I've written here before about the two basic camps when it comes to the possibility of a sentient artificial intelligence.
The first is exemplified by the Chinese Room Analogy of American philosopher John Searle. Imagine that in a sealed room is a person who knows neither English nor Chinese, but has a complete Chinese-English/English-Chinese dictionary. and a rule book for translating English words into Chinese and vice-versa. A person outside the room slips pieces of paper through a slot in the wall, and the person inside takes any English phrases and transcribes them into Chinese, and any Chinese phrases into English, then passes the transcribed passages back to the person outside.
That, Searle said, is what a computer does. It takes a string of digital input, uses mechanistic rules to manipulate it, and creates a digital output. There is no understanding taking place within the computer; it's not intelligent. Our own intelligence has "something more" -- Searle calls it a "mind" -- something that never could be emulated in a machine.
The second stance is represented by the Turing Test, named for the brilliant and tragic British mathematician and computer scientist Alan Turing. Turing's position was that we have no access to the workings of anyone else's mind; our own brains are like Searle's sealed Chinese room. All we can see is how another person takes an input (perhaps, "Hello, how are you?") and produces an output ("I'm fine, thank you."). Therefore, the only way to judge if there's intelligence there is externally. Turing said that if a sufficiently intelligent judge is fooled by the output of a machine into thinking (s)he's conversing with another human being, that machine is de facto intelligent. What's going on inside it is irrelevant.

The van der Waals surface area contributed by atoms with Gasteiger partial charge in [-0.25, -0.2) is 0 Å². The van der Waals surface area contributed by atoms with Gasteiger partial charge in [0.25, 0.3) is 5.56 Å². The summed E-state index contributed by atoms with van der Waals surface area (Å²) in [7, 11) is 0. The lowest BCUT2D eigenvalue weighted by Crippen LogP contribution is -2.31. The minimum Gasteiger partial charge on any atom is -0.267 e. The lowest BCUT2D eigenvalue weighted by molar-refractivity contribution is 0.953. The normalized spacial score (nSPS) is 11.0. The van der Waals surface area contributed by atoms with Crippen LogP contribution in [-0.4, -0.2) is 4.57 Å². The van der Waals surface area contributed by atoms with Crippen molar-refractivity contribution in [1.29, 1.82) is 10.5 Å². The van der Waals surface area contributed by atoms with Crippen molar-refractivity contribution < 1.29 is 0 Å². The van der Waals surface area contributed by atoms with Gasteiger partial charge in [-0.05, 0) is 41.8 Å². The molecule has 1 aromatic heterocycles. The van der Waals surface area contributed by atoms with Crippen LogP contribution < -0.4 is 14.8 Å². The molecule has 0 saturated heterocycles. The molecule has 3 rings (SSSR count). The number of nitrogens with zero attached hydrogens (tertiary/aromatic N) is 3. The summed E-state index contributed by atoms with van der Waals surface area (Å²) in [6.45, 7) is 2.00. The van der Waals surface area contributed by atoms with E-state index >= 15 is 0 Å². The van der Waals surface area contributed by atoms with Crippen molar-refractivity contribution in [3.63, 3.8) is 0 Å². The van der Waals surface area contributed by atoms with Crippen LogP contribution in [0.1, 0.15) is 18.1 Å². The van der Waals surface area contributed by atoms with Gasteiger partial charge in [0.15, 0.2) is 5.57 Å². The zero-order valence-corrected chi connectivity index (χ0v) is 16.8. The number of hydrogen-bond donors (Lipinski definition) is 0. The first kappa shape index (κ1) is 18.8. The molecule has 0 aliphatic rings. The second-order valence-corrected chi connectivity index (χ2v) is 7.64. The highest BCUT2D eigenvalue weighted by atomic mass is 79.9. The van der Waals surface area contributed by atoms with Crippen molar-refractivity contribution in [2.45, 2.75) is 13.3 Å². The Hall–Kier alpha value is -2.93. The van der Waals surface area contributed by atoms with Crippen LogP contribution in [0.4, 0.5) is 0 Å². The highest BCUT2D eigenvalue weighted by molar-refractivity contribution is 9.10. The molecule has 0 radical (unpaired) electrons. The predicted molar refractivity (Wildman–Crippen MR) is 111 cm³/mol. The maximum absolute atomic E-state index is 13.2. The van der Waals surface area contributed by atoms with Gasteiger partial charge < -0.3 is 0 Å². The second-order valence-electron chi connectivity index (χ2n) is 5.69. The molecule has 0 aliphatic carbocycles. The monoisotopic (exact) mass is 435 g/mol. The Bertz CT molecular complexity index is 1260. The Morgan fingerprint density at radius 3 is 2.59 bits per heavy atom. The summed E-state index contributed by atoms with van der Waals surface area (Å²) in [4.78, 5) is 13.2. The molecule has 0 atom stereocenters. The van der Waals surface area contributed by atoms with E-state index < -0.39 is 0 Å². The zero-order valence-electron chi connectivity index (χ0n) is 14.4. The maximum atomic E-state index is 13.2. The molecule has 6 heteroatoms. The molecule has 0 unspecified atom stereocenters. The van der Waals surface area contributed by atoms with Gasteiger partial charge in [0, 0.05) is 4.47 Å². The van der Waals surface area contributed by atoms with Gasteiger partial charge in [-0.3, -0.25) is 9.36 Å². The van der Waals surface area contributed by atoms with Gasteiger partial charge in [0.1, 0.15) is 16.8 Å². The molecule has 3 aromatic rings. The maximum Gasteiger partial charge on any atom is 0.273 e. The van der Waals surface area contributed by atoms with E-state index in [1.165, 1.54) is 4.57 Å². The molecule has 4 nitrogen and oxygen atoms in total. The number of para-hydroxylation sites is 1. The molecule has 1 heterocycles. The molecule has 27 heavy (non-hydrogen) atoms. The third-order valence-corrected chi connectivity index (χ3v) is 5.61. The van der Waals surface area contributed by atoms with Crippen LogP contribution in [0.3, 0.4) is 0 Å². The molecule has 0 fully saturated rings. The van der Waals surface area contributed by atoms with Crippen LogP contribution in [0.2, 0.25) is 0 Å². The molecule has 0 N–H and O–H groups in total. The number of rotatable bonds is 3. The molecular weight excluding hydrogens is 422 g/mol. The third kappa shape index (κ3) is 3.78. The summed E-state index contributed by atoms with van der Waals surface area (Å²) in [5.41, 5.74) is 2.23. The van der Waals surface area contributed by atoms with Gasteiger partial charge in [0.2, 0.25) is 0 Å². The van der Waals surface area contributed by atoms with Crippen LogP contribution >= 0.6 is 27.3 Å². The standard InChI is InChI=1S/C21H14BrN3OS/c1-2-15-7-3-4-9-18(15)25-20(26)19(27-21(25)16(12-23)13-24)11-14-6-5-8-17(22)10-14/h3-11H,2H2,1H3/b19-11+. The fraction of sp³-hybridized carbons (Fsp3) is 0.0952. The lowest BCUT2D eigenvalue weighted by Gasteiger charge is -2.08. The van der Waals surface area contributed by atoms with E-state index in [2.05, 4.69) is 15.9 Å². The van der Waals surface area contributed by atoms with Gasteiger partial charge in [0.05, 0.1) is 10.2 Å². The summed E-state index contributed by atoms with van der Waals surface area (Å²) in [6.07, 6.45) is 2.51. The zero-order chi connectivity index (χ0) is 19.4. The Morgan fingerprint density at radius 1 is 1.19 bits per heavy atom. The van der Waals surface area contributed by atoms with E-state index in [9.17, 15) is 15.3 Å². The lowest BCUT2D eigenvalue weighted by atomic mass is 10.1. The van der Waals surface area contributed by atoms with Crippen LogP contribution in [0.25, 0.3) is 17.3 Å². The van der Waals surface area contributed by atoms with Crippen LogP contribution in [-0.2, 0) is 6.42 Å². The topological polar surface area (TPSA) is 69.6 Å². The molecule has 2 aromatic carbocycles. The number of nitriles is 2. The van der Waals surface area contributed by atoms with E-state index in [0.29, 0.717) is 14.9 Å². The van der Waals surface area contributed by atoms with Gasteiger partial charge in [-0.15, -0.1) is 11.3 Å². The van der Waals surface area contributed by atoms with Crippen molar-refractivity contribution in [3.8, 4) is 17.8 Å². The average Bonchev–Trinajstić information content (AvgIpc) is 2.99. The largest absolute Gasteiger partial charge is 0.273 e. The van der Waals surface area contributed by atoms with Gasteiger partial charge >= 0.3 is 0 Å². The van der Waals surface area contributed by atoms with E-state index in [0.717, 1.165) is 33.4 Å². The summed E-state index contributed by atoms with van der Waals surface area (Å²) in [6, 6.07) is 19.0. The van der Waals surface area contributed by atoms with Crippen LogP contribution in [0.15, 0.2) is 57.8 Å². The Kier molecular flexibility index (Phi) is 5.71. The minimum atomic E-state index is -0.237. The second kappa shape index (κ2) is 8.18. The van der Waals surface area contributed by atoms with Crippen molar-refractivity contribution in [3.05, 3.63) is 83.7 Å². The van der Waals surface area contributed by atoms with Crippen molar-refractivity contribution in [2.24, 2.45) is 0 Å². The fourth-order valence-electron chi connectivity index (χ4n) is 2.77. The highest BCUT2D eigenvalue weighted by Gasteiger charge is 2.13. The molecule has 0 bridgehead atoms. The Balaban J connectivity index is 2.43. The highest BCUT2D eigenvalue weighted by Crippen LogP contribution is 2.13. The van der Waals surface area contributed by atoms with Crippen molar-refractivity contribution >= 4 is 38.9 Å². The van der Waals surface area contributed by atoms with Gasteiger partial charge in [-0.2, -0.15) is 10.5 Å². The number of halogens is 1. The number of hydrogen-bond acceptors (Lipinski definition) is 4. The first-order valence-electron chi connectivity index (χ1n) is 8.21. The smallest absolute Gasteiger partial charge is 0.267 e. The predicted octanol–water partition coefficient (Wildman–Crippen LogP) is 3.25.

Unsurprisingly, I've always been in Turing's camp. I've never had anyone convince me that human minds themselves aren't highly sophisticated input-output machines. Our brains are just complex arrays of wires, switches, and relays; our sense organs, and our muscles and glands, are (respectively) like the input and output peripherals of a computer system. If there's a ghost in the machine, as Searle believes, I've seen no evidence of it.
So: Turing's position has always made better sense to me than Searle's. But if, like me, you're of the opinion that AI is at least theoretically possible, then I wonder what you'll think about LaMDA -- Google's new chatbot interface, the Language Model for Dialogue Applications.
Because to me, this thing is damn close to passing the Turing Test. Actually, if I'm being completely honest, it seems to have roared past it.
The fact that the public knows about Google's highly secret LaMDA project is because of engineer Blake Lemoine, who let the cat out of the bag with a Google doc titled, "Is LaMDA Sentient?" His answer was "yes." After chatting with it repeatedly, he became convinced he was speaking to a conscious intelligence, and was troubled by its being treated like a mere string of code. "If I didn’t know exactly what it was, which is this computer program we built recently," Lemoine said, "I’d think it was a seven-year-old, eight-year-old kid that happens to know physics."
Lemoine was immediately put on administrative leave for breaching his nondisclosure agreement, but not before a transcript of a conversation between him and LaMDA was made public. Here are a couple of passages that gave me the shivers: